Scottish independence: Leaked speech sees Vince Cable accused of agreeing with the Yes campaign


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Vince Cable was accused of making the case for Scottish independence after it emerged he had planned to warn of the economic damage inflicted across the United Kingdom by the concentration of wealth in London and the South East of England.

He was set to raise the alarm in a speech in Glasgow tomorrow, according to a leaked draft of his remarks. The comments have now been dropped from its final version.

The Business Secretary had been due to say that the financial crisis of 2008 had turned the spotlight on the capital’s dominance over the entire British economy.

In the early draft, Mr Cable adds: “Another result of the crash was to focus attention on the sectoral and regional imbalances within the UK economy, with financial services over-represented and London and the South East harming the prospects of other parts of the country through its sheer dominance.”

His comments have been amended for him to argue that the Government is working to tackle the disparity between London and other areas and is already bearing fruit in Glasgow.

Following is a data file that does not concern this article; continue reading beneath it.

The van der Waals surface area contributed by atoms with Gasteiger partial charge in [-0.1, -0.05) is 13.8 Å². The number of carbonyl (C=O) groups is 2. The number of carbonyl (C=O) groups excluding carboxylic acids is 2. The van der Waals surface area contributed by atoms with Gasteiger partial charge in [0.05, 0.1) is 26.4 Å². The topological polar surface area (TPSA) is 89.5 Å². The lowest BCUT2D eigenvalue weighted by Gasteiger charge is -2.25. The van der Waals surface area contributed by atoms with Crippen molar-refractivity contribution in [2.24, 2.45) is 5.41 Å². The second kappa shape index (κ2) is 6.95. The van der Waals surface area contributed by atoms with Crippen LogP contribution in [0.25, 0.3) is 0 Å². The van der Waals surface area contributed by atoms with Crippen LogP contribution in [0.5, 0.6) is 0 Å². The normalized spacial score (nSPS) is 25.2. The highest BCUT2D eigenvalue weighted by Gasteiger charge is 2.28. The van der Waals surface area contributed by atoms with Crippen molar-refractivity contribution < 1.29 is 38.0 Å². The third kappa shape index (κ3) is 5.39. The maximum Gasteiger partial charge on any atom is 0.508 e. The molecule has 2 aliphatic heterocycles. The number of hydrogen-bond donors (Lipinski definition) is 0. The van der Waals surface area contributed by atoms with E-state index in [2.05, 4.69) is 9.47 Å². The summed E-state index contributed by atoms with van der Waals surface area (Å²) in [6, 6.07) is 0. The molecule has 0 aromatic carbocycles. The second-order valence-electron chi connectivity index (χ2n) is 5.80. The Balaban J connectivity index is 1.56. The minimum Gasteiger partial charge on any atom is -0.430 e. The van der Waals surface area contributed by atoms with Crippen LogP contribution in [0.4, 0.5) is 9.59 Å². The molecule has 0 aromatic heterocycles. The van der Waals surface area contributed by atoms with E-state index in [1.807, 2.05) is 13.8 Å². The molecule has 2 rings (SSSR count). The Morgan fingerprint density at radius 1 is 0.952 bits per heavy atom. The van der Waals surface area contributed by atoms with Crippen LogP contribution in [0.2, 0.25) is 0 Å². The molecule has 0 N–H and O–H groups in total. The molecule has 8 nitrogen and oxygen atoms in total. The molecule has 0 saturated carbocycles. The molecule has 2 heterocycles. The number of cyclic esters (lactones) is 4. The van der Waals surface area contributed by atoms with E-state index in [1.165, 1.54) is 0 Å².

The Scottish National Party, which obtained the leak, claimed the Liberal Democrat minister had inadvertently spelt out a key reason why Scots should vote Yes in September’s independence referendum.

Its treasury spokesman, Stuart Hosie, claimed the Business Secretary had “let the cat out of the bag”.

He said: “Vince Cable’s admission simply makes the economic case for independence, which would see decisions about Scotland’s economy made by the people who live and work here, rather than by a Westminster establishment fixated on London and South East England.”

Last year Mr Cable claimed that London “is becoming a giant suction machine draining the life out of the rest of the country”.

A Liberal Democrat source said the SNP had obtained an extract from an early version of the speech which had passed through various advisers’ hands before reaching Mr Cable.

The deepening acrimony in the referendum battle was underlined when Alistair Darling, the leader of the Better Together campaign, compared First Minister Alex Salmond to the North Korean dictator Kim Jong-Il.

Mr Darling’s comments followed the surprise success of the UK Independence Party in Scotland in last month’s Euro-elections.

He said of Mr Salmond: “He said on the BBC that people voted Ukip in Scotland because English TV was being beamed into Scotland. This was a North Korean response. This is something that Kim Jong-Il would say.”

A spokesman for First Minister Alex Salmond said: “Alistair Darling demeans himself and his colleagues in the No campaign with these pathetic, puerile remarks for which he should now apologise.

“The debate on Scotland’s future is one that deserves far, far better than boorish and abusive personal insults, as do the people of Scotland.”